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A Guide to Buying the Right Batteries for Solar System Applications

f you're in a remote area and your home isn't connected to the utility grid, you're going to need more than a great solar system to keep everything powered at all times. This is where solar batteries come into play, and it's why having a reliable solar battery system is incredibly important. Being able to identify and separate the good batteries from the bad ones in the market can help you make a well-informed decision. Even if you are connected to the utility grid, having the right batteries that can save enough energy to have you covered when shortages in the grid occur can be a literal lifesaver. 

However, batteries for solar system applications are much different than other types of batteries. Since the solar system batteries will be frequently discharged, they're designed to withstand constant recharging, and they're known in the battery world as deep-cycle batteries. The most popular types of deep-cycle batteries are flooded lead acid batteries, AGM batteries, Gel batteries and Lithium-Ion batteries.

Flooded Lead Acid Batteries

These batteries were the most popular type used in solar system applications for a long time. They're very affordable and recyclable, and they can easily handle the daily charge cycling. Their safety and reliability is what made them popular for a lot of time, but they also have some drawbacks. For instance, flooded lead acid batteries produce a harmful byproduct in the form of gas, which is why proper ventilation is a must where they're located. Additionally, they're corrosive and bulky, and they require a fair amount of maintenance. The reason they're called flooded is that they're made of cells that feature plates that need to be kept underwater in order to function properly. You'll have to check and occasionally add water every few months to make sure they remain submerged.

AGM (Absorbent Glass Mat) Batteries

AGM batteries are a type of lead acid batteries, but instead of being flooded, they are completely sealed. They feature a fiberglass matt which absorbs the electrolyte, and the plates are either flat or coiled into a spiral. The main advantage of AGM batteries is that they have a low internal resistance, therefore, they can endure higher temperatures, and they discharge slower than all other types of batteries. Unlike flooded lead acid batteries, the cells in AGM batteries are completely leak-proof, and they require no ventilation. Their low weight, resistance to cold temperature and long lifespan has quickly made them the favourite type of batteries for solar system applications.

Gel Batteries

Gel batteries are another type of sealed lead-acid batteries that specialise in deep-cycle applications. They use a fumed silicone to form the thickening agent for the electrolyte, which helps make it sturdier. That being said, these cells are very durable, require no maintenance, and feature high vibration- and shock-resistant properties. Further, Gel batteries operate well in cold and hot temperatures and have a long life-cycle. However, these batteries are ventless and they discharge faster than other types of batteries. The major disadvantage with these batteries is that they can be easily damaged if they're improperly charged.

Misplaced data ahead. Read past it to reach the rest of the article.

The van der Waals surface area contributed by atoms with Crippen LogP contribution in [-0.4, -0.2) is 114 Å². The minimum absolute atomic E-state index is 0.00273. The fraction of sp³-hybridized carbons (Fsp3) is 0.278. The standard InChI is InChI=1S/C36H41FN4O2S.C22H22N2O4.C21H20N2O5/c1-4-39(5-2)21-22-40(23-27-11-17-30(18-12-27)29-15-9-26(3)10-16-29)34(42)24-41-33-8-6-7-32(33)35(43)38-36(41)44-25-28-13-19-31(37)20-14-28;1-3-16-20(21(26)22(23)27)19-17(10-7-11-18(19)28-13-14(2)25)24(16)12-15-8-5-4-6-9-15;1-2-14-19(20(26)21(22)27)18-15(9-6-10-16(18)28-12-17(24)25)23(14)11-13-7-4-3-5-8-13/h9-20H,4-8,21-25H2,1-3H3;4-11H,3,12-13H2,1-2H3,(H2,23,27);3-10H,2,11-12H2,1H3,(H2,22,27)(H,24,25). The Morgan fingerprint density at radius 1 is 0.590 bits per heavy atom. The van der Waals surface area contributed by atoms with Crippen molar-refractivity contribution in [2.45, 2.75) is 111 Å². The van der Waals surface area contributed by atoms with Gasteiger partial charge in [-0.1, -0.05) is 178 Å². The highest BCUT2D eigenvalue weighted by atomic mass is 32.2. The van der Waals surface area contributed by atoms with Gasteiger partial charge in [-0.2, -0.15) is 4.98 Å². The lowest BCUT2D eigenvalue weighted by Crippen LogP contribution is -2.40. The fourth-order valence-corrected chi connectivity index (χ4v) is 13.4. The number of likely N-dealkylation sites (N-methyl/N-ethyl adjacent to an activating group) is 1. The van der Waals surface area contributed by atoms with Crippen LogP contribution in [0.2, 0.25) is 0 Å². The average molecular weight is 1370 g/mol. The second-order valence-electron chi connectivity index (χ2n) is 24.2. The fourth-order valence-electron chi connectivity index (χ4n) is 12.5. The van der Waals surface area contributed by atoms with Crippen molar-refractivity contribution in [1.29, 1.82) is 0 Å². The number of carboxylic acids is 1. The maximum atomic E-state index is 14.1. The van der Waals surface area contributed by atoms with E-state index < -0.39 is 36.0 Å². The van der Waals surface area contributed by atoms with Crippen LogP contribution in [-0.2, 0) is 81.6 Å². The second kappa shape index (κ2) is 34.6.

Lithium-Ion Batteries

Lithium-ion batteries are the battery technology, and while in the past they were mostly used for laptops and cellphones, their popularity is increasing in the renewable energy industry as well. Naturally, lithium-ion batteries are the most expensive type out of all other batteries, but they offer the longest lifespan, the highest efficiency, deeper discharges, no maintenance, and so on. The only disadvantage of these batteries is their high price cost.

Now that you have some basic understanding of the differences between the different types of batteries, here are some of the most frequently asked questions by first-time buyers.

Which Battery is the Best for Solar Systems?

All of the aforementioned types of batteries are great for use in solar systems, but as you can see - some more so than others. With that said, if you have the money to get lithium-ion batteries, by any means - go for them. Otherwise, you can get either Gel and AGM batteries. Whether you get Gel or AGM batteries will mainly depend on whether you have an understanding of how to properly charge the gel batteries and how to avoid overcharging them.

How to Calculate the Battery Capacity for Solar System?

The amount of battery storage you need will depend on your energy usage, which is measured in kilowatt-hours per day. For instance, if the average monthly consumption by your household is around 600kWh, then the amount used in a day is around 20 kWh. Now, let's say that you'll only be using the power from the battery only throughout the evenings, which will come down to anywhere between 5-10kWh. This means that you'll need batteries with a total capacity of about 10kWh in capacity with a power rating of5 kW.

How Many Batteries Are Required for 10kW Solar Systems?

10kW solar systems are about the largest solar systems you can get for residential purposes. This system will use about forty 48V solar panels of 250W each, and will generate about 40kWh a day with only 8 hours of sun exposure. The total battery capacity needed to store all of this energy will be four 12V or two 24V batteries in series to make 48V, and 4 such banks in parallel to make 600Ah

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